Bago umuwi sa Pinas noong Enero, nagpapalit ako ng dollar a five dollars. Pangtip sa resto, sa airport sa hotel at sa taxi.
Sa States, ito ang tip:
Restaurants: 18% has become the norm.
Hotel porters: $1 per bag minimum, but it doesn't hurt to tip as much $5 per bag.
Hotel concierge: $3 to $5 for a simple service. For a more complicated request, $20 and up.
Pag hindi ka nagbigay ng tip sa resto, asahan mong pagbalik mo, hindi ka papansinin ng mga waiters lalo kung humihingi ka ng refill. Sa mga salbaheng waiters, maraming ginagawang kasalbahehan sa pagkain na ayaw kong maimagine. ewwwwwww.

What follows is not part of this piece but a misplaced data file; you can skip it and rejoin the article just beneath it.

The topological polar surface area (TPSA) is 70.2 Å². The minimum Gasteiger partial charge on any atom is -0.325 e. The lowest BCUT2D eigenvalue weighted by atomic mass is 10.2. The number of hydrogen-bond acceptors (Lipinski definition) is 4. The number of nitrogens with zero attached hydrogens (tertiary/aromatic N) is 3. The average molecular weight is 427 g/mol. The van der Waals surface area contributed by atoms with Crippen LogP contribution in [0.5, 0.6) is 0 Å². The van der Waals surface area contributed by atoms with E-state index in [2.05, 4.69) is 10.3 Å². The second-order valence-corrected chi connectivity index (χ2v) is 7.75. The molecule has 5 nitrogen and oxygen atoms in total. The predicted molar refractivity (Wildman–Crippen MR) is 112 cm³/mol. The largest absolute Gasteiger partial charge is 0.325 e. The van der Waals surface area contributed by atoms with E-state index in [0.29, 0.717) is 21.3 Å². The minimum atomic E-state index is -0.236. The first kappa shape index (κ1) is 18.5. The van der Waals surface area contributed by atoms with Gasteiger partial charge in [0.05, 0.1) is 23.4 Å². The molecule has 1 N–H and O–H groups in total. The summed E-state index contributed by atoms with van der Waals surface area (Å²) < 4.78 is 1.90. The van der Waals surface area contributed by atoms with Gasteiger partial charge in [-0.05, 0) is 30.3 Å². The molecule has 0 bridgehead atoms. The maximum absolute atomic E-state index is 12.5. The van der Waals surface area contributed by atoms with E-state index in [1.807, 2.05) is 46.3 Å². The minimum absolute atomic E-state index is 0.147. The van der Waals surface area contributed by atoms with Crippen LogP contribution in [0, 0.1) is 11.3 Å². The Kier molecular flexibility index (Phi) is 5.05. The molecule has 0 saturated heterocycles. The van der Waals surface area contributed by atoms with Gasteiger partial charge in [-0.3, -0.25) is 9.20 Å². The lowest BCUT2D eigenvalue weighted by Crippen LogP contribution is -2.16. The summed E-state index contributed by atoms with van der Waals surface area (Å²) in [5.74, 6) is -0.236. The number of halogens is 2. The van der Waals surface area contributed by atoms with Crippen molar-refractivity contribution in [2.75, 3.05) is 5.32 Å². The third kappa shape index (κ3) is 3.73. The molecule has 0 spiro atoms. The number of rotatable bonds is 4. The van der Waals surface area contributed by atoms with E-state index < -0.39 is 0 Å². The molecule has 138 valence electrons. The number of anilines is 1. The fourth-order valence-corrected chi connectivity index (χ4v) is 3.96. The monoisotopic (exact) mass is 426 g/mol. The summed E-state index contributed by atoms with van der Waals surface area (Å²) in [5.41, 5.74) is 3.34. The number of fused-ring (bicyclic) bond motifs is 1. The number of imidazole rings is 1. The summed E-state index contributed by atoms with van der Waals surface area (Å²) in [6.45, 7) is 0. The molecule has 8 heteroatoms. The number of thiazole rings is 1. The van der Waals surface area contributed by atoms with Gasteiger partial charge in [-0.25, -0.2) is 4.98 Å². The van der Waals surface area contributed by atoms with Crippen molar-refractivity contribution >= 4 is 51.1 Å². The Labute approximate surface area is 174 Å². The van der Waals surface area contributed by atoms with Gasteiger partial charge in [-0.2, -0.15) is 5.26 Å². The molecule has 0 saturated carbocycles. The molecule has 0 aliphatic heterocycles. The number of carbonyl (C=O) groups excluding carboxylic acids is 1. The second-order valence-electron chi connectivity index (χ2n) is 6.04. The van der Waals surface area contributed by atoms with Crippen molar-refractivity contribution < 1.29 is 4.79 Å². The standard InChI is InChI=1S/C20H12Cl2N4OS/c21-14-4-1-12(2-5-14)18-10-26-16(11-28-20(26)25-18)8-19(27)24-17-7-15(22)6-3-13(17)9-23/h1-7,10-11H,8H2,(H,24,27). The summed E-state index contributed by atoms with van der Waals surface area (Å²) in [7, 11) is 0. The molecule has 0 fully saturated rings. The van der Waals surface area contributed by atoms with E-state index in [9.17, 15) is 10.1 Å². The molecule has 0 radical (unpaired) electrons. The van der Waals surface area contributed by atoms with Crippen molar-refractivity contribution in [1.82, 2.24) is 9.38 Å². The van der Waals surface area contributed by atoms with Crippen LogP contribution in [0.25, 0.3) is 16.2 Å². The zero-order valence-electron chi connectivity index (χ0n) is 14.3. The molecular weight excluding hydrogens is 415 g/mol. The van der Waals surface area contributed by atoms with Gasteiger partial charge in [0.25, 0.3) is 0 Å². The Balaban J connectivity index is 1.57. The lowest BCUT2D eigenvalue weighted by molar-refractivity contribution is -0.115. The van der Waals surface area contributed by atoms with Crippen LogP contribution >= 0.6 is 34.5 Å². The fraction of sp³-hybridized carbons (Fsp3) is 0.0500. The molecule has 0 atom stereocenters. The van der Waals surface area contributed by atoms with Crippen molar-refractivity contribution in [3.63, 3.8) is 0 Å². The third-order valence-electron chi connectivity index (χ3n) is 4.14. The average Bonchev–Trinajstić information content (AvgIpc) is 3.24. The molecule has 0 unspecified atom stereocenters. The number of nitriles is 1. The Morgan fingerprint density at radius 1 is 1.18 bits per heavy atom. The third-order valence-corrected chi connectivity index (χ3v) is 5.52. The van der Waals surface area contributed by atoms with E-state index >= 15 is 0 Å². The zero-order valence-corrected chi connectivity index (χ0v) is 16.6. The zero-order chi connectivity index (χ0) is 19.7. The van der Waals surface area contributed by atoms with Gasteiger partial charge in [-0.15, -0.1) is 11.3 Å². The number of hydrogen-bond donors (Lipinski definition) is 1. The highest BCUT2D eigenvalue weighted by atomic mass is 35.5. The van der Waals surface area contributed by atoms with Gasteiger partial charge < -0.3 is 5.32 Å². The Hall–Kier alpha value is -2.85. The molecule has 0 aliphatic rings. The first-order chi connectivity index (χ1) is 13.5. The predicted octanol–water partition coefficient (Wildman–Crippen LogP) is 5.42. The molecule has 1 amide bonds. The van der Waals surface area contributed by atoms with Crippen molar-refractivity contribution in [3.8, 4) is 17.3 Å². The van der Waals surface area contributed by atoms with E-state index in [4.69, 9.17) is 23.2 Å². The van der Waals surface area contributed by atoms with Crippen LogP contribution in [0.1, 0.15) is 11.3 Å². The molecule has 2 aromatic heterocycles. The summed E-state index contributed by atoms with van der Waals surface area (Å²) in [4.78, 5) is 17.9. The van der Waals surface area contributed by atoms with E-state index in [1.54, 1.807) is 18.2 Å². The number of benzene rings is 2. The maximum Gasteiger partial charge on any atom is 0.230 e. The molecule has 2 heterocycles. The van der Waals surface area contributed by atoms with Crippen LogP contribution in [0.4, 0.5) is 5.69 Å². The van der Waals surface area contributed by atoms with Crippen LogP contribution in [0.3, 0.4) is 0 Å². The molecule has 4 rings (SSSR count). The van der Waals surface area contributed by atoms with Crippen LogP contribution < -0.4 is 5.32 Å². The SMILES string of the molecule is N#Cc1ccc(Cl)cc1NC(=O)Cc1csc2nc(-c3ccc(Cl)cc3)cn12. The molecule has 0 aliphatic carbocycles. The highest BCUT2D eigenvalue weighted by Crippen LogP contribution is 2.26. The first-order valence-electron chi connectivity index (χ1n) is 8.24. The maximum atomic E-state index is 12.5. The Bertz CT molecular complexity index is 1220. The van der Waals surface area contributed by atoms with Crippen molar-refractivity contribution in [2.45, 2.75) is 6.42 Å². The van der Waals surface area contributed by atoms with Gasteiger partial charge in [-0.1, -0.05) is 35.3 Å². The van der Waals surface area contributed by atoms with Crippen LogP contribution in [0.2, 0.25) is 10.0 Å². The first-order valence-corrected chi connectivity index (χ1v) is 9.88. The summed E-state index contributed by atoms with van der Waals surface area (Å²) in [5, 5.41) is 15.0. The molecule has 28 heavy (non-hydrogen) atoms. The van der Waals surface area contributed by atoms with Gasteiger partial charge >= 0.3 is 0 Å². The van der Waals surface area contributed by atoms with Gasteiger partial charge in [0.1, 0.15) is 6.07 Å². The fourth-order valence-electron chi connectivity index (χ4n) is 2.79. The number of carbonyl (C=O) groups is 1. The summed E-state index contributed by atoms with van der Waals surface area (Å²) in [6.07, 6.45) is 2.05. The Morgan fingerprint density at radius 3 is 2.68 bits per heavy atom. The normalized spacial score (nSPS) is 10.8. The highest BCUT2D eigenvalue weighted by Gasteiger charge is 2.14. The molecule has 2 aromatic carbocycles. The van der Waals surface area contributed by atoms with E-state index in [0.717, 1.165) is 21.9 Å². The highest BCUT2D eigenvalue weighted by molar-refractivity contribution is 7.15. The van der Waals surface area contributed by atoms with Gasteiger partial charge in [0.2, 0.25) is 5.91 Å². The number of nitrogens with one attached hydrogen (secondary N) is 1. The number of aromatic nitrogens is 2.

Kung hindi taxis, kailangang bigyan mo ng tip ang driver ng hotel shuttle bus at pati ang hotel concierge.
Ito ang nakakatawang bribe-tip.
Tipping does have a dark side: It can be demanded, and shade over into bribery. Edward Girardet, a Swiss-American journalist and producer, was driving through the streets of Kinshasa when a policeman stopped him and declared in French, "You broke the traffic rule. You didn't stop at the line. You must give me a 50-dollar tip." What line, asked Girardet. "This line," said the policeman, and he proceeded to draw a line with a piece of chalk. "I just shook my head and drove on," Girardet says. "I figured that as he had no gun or mode of transport, there was nothing he could do."Binigyan ko ng tip yong airport attendant sa Japan, tinanggap naman niya. Sabi nila hindi tumatanggap. Pagbalik ko sa eruplano, ako ang hinahanp niya kaagad. Hati-hati naman yata sila.